The Abolition of Britain (Peter Hitchens)

I did not like this book as much as I expected.  In part that’s because, as an American, a narrative of British decline resonates with me less deeply, simply because much of the culture, politics and daily life of Britain is not familiar to me.  In part it’s because the book is written in a somewhat didactic, overly episodic, fragmented fashion.  But mostly, I think, it’s because I’m weary of conservative jeremiads that don’t offer any constructive recommendations on what to do.  After all, as my mother used to tell me, “if there’s no solution, there’s no problem.”  Conservatives who bemoan how bad things have gotten (and they have gotten very much worse in Britain since this book was written, 1999, or even since it was re-issued with a new Introduction, 2008) need to offer real alternatives and solutions, or they might as well not bother.

In fairness, this was an early entry in a class of books that has only recently become common—the narrative and analysis of civilizational decline from a conservative perspective.  Such books as Rod Dreher’s The Benedict Option and Charles Chaput’s Strangers In A Strange Land emphasize a Christian perspective; others, such as Yuval Levin’s The Fractured Republic, concern themselves with broader forms of decline.  And those are the intellectually beefy books—there is an endless stew of sky-is-falling potboilers from popular author/entertainers like Michael Savage and Rush Limbaugh.  Few authors, though, offer any form of concrete and realistic approach (again, there are exceptions, including Dreher and Levin—but they’re the exceptions that prove the rule).

Ideally, what we need is authors who take as a given that most or all of Western civilization is damaged, destroyed, or zombified, and rather than narrating that set of problems, instead spend their time telling us what, specifically, is to be done.  If I were writing a book (I’m not), I think the approach should be to analyze our society through historical comparison, through an explicit Toynbee-type “challenge and response” framework, realizing that this civilization is finished, but another civilization must necessarily follow it.  This dialectic might, especially given modern wealth and technology, offer mechanisms to both seed a new civilization and to hasten the end of this one (for we might as well get on with it).  Sure, it might be hundreds of years, as was true of all the civilizational turnings that Toynbee analyzed—but given the speed of modernity, maybe it can be compressed.  And, after all, dying things should be killed quickly.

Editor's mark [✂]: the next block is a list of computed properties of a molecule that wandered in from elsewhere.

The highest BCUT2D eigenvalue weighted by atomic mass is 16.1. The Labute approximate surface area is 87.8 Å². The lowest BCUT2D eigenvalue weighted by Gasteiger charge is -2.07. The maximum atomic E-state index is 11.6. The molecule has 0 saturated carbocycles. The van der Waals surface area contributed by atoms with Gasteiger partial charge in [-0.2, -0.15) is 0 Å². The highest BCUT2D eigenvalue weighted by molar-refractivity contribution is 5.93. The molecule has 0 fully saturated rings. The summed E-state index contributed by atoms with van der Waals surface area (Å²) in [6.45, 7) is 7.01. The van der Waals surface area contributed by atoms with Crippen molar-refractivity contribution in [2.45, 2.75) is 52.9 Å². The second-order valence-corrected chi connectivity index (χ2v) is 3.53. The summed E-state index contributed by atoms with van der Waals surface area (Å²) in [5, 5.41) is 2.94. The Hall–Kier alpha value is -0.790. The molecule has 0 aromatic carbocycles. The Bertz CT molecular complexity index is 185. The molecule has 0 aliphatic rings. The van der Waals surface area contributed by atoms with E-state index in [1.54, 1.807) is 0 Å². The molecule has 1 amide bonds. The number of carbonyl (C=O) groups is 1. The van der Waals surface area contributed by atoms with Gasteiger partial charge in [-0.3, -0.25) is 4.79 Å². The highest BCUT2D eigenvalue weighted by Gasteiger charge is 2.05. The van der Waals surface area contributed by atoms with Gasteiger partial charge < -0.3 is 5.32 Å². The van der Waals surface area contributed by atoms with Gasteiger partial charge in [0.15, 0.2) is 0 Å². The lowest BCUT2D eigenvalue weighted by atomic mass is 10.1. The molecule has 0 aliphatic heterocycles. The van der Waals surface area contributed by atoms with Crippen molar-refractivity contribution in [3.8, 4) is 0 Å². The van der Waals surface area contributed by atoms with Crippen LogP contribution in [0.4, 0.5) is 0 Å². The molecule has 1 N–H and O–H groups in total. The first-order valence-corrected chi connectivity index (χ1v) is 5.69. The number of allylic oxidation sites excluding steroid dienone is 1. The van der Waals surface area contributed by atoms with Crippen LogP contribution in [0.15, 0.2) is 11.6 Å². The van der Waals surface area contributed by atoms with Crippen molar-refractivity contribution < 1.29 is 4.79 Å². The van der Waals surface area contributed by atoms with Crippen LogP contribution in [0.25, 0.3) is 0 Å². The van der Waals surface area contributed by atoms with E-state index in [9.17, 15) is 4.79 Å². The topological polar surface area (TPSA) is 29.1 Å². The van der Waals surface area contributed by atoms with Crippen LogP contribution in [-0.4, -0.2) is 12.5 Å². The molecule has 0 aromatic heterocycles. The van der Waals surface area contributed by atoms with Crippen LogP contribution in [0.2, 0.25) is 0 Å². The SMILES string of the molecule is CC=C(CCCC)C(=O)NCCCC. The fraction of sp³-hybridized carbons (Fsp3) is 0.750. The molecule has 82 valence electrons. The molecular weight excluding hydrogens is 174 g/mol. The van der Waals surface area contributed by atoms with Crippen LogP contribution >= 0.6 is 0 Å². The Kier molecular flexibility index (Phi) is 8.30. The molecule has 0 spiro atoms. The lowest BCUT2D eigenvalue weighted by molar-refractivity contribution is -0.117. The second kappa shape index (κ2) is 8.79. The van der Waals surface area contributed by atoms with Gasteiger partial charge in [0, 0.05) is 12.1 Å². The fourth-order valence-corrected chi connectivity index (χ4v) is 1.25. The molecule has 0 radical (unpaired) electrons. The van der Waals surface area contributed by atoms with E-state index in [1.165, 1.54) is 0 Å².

But I should talk about the book.  Peter Hitchens, a famous British journalist, recognizes that Britain (or, as many conservatives refer to it, “The Place Great Britain Used To Be”) is dead.  He wrote pre-Brexit, of course, but Brexit will not save Britain.  None of the many decrepitudes and horrors that Hitchens chronicles are tied to the European Union, although the book was inspired by the EU, since Hitchens wrote originally with the goal of stopping monetary union, which never happened.  Unsurprisingly, Hitchens did not even contemplate the possibility of Britain leaving the EU (and says explicitly that “no democratic process” could ever lead to that result).  Therefore, he focuses exclusively on what has changed in Britain for the worse, as a result of what the British have done, to themselves.  It is not clear to me why Ross Douthat recommended this (quite obscure) book as one of the books to “read in the Age of Trump,” even less why Douthat said of this book in December 2016 that “you will not find a . . . . clearer explanation for why so many Britons voted for Brexit.”  I don’t think it at all explains Brexit; if British voters thought like Hitchens, there would have been many earlier and more dramatic domestic votes than Brexit, and there have not been.  Maybe it’s true that Britons voted for Brexit hoping that could help restore their society, but if so, that’s a false hope, since their problems are of their own making, or of the making of their ruling class, which is still very much in control.